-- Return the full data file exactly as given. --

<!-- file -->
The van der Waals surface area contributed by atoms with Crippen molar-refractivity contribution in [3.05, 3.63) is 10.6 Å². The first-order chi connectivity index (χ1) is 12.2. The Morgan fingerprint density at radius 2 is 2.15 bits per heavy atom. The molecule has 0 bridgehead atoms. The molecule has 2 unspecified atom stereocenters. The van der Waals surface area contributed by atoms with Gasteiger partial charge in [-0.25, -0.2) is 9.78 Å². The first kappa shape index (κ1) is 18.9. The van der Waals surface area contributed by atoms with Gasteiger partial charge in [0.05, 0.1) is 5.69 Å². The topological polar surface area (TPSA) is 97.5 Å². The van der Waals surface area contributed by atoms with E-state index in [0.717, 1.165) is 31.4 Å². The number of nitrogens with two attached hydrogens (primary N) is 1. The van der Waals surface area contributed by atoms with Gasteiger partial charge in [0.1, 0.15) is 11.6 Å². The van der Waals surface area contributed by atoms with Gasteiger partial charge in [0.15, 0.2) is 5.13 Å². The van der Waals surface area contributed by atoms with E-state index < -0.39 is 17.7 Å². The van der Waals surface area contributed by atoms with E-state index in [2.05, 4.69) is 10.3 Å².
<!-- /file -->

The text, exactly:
The van der Waals surface area contributed by atoms with Crippen molar-refractivity contribution in [3.05, 3.63) is 10.6 Å². The first-order chi connectivity index (χ1) is 12.2. The Morgan fingerprint density at radius 2 is 2.15 bits per heavy atom. The molecule has 0 bridgehead atoms. The molecule has 2 unspecified atom stereocenters. The van der Waals surface area contributed by atoms with Gasteiger partial charge in [-0.25, -0.2) is 9.78 Å². The first kappa shape index (κ1) is 18.9. The van der Waals surface area contributed by atoms with Gasteiger partial charge in [0.05, 0.1) is 5.69 Å². The topological polar surface area (TPSA) is 97.5 Å². The van der Waals surface area contributed by atoms with E-state index in [0.717, 1.165) is 31.4 Å². The number of nitrogens with two attached hydrogens (primary N) is 1. The van der Waals surface area contributed by atoms with Gasteiger partial charge in [0.1, 0.15) is 11.6 Å². The van der Waals surface area contributed by atoms with Gasteiger partial charge in [0.15, 0.2) is 5.13 Å². The van der Waals surface area contributed by atoms with E-state index < -0.39 is 17.7 Å². The van der Waals surface area contributed by atoms with E-state index in [2.05, 4.69) is 10.3 Å².